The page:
One of the most famous tennis players of the world is a Muslim from India She has to be the role model for the whole generation of youth of all communities in the country, just as the Late Dr. Kalam is. Being too theocratic will not help this nation. Moving with the world will, and those who advocate the opposite, Hindu or Muslim have no place in the future scheme of things. They can help us to understand our roots but they must not govern our future.

Let us all understand that in the next decade, Information Technology is going to virtually rule our lives whether we like it or not. That technology will have no place for archaic ideas promoted by theocrats. Our roots in our religion must remain; its onerous practices whether sanctioned by priests or ordained by clerics, can be politely listened to but cannot be practiced. Politicians have to understand this.  Religious leaders can preach but not brainwash. Religious extremists cannot be a crutch for politicians and true secularism demands that this lesson be filtered through. All this will look puny in a decade when we would have another hundred million educated youth looking for jobs and living space. They will have no time for such  issues.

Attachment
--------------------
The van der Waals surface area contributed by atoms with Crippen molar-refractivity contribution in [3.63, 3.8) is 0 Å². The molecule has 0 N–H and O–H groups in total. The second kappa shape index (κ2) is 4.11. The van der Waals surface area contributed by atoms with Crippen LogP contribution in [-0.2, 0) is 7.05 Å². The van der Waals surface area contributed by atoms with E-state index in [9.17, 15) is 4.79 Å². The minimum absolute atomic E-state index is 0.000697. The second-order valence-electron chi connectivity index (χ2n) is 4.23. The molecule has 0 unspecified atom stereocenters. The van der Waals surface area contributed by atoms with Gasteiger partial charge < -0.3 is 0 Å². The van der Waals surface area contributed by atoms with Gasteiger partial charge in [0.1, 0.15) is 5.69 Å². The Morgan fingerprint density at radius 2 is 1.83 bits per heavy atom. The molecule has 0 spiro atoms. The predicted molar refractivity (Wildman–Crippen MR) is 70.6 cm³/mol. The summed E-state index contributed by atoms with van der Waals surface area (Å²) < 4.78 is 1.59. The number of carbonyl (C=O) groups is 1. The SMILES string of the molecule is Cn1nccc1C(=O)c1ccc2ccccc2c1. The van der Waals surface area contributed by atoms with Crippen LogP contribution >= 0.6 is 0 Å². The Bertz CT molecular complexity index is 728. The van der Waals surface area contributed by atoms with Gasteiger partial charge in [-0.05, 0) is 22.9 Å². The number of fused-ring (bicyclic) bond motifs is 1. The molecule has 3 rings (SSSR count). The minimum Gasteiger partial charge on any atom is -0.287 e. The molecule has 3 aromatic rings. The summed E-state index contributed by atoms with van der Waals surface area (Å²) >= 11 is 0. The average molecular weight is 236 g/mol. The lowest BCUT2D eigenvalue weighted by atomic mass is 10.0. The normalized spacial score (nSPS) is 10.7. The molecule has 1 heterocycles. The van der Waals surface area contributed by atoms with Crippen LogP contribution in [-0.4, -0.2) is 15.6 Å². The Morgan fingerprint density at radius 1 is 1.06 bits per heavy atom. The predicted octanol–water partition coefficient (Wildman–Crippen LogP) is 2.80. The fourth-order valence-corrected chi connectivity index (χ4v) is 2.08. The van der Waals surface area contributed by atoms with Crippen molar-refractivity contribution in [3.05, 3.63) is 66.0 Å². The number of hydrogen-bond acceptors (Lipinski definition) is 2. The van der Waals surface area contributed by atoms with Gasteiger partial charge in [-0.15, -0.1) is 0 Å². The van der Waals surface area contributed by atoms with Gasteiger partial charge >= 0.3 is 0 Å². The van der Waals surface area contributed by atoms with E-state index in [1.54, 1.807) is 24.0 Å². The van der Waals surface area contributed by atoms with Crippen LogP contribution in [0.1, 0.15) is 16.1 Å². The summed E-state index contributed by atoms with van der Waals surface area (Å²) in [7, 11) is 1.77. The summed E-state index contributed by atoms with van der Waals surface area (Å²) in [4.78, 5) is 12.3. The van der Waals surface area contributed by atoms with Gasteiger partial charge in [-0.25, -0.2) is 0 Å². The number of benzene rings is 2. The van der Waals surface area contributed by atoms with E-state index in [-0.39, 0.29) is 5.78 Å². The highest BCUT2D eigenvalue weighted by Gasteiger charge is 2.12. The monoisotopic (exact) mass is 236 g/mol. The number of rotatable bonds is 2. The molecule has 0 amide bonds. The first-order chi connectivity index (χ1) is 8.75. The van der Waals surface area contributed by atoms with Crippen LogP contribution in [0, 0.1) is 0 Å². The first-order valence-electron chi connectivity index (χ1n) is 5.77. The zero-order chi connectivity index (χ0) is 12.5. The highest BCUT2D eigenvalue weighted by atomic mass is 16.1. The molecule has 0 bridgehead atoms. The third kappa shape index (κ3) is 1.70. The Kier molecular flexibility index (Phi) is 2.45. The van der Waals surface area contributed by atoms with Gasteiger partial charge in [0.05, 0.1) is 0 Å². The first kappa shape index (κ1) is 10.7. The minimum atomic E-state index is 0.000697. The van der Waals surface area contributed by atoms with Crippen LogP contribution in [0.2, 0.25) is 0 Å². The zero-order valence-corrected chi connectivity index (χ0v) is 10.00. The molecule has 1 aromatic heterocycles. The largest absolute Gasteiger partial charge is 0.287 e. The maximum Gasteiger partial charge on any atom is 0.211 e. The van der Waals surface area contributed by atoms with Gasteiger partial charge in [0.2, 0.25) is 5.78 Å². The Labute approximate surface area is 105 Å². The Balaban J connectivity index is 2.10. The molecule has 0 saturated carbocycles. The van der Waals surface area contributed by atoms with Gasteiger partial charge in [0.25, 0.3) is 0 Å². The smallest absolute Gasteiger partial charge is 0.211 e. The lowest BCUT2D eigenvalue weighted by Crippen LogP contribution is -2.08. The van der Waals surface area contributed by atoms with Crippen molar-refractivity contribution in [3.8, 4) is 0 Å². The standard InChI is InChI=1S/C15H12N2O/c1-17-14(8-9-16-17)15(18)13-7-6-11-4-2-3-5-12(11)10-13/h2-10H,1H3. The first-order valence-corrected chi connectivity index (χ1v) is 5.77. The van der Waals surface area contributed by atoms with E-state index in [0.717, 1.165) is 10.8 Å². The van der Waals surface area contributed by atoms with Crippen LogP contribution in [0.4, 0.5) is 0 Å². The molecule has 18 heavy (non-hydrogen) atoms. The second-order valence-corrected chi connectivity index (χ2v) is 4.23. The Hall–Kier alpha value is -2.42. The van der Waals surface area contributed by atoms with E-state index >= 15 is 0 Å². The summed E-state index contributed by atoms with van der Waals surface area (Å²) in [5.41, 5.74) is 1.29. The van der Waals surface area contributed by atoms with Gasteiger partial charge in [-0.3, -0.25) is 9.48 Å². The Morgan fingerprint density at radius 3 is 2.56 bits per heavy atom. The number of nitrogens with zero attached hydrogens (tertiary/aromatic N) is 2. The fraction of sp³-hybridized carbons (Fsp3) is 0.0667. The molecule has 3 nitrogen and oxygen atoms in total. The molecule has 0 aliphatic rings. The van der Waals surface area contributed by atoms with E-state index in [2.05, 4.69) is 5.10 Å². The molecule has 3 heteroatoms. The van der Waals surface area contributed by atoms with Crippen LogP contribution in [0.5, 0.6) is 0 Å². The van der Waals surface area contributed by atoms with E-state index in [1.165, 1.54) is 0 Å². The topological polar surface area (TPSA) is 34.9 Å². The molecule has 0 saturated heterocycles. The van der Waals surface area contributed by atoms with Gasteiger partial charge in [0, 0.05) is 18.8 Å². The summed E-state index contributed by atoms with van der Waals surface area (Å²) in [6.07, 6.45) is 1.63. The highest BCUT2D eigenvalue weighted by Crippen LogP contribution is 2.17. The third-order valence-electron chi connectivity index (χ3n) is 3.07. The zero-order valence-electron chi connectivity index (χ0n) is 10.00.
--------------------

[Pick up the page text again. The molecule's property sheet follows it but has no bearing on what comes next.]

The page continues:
M. Subrahmanyam I.A.S (Retd.)